Aurangabad is an active city connected well with the state capital Mumbai (Bombay) and the city of Pune (Poona) by road and rail links. It is also connected by air to various destinations around the country including Mumbai and New Delhi. The town is named after the last Mogul Emporer Aurangzeb (1659-1707 AD). The original name of this town was Khadki (rocky place). It was later renamed Fateh Nagar. Aurangzeb made it his capital while he was able to rule the Deccan. Today, it is a part of the State of Maharashtra and lies in the Marathwada region.
Aurangabad has several popular attractions among them the BIBI-KA-MAQBARA and the PAAN-CHAKKI (water mill). In a substantially arid region of the State, this mill has a water source in the hills about six kilometers away. The source provides water to the mill almost all year round and is used to drive the grinding wheels which produced flour for the residents of the Madrasa meaning seminary or religious university where the mill is located.
The Madrasa was built by a Sufi saint Baba Shah Muzzafar in 1624. The saint was the spiritual gaurdian of Emporer Aurangzeb. His grave lies within the compund. The gardens are well maintained and the tea shops provide a mean sweet creamy tea locally known as special chai!
Aurangabad is also popular for its HIMROO. A typical fabric of this region, with an intricate pattern woven in cotton and silk used to make bed covers, tapestry and other items. Marco Polo was given this fabric woven in silk and gold thread and is said to have had substantial praise for it. The original artists who put this fabric together have all but disappeared and the fabric is now mass produced. There is however, one family in the inner city that produces it the old fashioned way: using the hand loom. The name for this fabric HIMROO means similar to the original for obvious reasons!
This monument was built by Emporer Aurangzeb's son in 1679 AD in memory of his mother Rabia ( Aurangzeb's wife) . The architect Ata Ullah modeled it on the Taj Mahal built by Aurangzeb's father Shah Jahan, but comes nowhere near the architectural splendour of the original. Moreover, unlike the Taj this monument is 20 percent marble and 80 percent shale which gives it the look of a cheap imitation.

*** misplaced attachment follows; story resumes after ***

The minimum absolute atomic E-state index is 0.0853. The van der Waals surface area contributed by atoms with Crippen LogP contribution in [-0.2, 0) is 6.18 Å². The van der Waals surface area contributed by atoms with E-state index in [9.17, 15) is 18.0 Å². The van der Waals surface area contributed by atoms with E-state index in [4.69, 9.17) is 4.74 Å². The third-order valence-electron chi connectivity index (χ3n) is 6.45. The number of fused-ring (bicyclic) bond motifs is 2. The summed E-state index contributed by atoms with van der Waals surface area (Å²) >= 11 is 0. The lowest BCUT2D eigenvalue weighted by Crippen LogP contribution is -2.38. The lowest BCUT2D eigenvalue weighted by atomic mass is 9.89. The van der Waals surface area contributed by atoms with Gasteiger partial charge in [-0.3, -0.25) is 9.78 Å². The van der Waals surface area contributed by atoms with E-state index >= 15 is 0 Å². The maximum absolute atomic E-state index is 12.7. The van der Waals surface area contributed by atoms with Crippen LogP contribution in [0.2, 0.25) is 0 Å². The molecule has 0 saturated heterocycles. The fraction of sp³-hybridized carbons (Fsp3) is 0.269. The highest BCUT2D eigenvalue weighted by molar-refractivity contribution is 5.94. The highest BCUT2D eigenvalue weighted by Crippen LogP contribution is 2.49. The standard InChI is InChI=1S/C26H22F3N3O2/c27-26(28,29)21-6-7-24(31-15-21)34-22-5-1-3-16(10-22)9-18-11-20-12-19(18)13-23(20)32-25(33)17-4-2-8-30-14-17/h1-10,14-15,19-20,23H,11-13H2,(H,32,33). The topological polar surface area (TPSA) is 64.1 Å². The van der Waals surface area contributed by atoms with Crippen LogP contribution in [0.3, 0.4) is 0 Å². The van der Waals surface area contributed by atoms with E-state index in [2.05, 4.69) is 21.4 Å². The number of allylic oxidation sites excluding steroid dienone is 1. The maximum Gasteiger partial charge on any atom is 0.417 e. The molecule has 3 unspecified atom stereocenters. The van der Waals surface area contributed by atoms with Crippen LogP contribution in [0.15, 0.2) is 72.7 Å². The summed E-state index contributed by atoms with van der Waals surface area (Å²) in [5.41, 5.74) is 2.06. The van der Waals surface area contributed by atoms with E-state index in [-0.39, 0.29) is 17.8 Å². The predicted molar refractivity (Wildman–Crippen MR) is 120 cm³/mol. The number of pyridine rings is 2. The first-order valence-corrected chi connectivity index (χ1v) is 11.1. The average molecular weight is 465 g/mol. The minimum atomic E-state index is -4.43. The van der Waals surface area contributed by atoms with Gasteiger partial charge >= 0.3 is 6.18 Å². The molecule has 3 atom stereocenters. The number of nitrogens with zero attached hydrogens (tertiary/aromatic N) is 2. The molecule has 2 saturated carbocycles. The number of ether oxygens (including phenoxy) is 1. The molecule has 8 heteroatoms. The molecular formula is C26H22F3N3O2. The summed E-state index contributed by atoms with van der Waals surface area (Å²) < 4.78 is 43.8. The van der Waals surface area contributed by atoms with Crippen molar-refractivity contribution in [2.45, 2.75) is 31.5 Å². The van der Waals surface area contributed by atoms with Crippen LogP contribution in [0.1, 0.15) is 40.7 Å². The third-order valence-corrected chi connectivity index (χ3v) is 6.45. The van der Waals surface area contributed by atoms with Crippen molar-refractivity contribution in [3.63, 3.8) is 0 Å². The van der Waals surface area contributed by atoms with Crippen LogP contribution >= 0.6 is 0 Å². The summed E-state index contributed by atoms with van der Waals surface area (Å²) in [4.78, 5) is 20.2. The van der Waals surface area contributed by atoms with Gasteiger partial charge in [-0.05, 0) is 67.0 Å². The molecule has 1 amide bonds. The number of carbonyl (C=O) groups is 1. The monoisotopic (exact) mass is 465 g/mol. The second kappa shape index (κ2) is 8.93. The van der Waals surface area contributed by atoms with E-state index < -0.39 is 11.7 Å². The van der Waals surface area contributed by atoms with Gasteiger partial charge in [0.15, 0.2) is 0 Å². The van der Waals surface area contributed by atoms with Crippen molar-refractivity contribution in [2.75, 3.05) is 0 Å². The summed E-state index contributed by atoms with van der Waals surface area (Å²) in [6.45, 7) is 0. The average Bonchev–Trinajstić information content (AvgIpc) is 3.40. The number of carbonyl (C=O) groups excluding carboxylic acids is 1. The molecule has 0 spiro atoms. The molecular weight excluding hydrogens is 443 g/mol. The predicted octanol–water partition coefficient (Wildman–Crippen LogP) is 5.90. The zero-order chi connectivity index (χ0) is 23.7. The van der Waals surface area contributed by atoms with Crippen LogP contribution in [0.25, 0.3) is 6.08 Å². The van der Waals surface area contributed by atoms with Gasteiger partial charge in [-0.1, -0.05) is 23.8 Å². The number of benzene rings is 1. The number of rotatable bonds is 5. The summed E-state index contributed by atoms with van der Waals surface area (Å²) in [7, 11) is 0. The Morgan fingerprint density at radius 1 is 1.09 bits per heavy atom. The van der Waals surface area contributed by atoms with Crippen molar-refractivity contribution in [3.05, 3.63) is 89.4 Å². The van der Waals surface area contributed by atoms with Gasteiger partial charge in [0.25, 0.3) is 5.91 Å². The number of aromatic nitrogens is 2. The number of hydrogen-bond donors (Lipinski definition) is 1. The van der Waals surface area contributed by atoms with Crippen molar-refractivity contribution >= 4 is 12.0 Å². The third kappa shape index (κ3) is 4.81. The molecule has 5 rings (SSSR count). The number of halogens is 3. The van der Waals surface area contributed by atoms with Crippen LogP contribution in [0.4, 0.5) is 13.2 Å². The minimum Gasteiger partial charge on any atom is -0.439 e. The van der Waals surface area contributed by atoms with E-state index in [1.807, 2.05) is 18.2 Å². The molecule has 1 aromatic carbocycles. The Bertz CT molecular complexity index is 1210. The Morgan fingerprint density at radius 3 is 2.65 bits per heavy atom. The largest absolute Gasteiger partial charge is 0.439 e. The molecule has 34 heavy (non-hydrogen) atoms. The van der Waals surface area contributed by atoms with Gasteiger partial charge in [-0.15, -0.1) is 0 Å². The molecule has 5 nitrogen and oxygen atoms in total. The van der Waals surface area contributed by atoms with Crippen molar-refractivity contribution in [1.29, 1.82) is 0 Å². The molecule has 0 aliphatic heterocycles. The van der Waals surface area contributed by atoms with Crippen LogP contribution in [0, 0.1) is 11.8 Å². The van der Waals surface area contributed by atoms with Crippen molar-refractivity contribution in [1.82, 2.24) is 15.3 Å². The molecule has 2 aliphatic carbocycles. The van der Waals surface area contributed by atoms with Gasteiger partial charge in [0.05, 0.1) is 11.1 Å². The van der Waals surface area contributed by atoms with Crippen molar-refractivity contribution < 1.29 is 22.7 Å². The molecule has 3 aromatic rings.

The Bibi-Ka-Maqbara is made mostly of sandstone and has plastered walls
(a cost cutting measure), and a marble dome. It has an ornate wall around
it with an entry way providing the best view of the monument. The pavement
leading up to the monument is flanked by a rows of trees and an oblong
resevoir with a row of fountains, dividing the walkway.
The octagonal marble screen which encloses Rabia's tomb lies under the dome and is quite ornate. An unmarked grave is said to be of Rabia's nurse and confidant. The screens are cut from single sheets of marble as seen in the picture.
Even though this monument does not come anywhere close to the REAL-THING it does have some features worth exploring! Also, it is the only example of Mogul architecture in the Deccan.
On a bright day and under sunny skies the Maqbara does look stunning against the backdrop of hills in the distance which also hold a lesser known treasure of Buddhist caves, with some really well preserved figures sculpted in native rock.
Back to my home page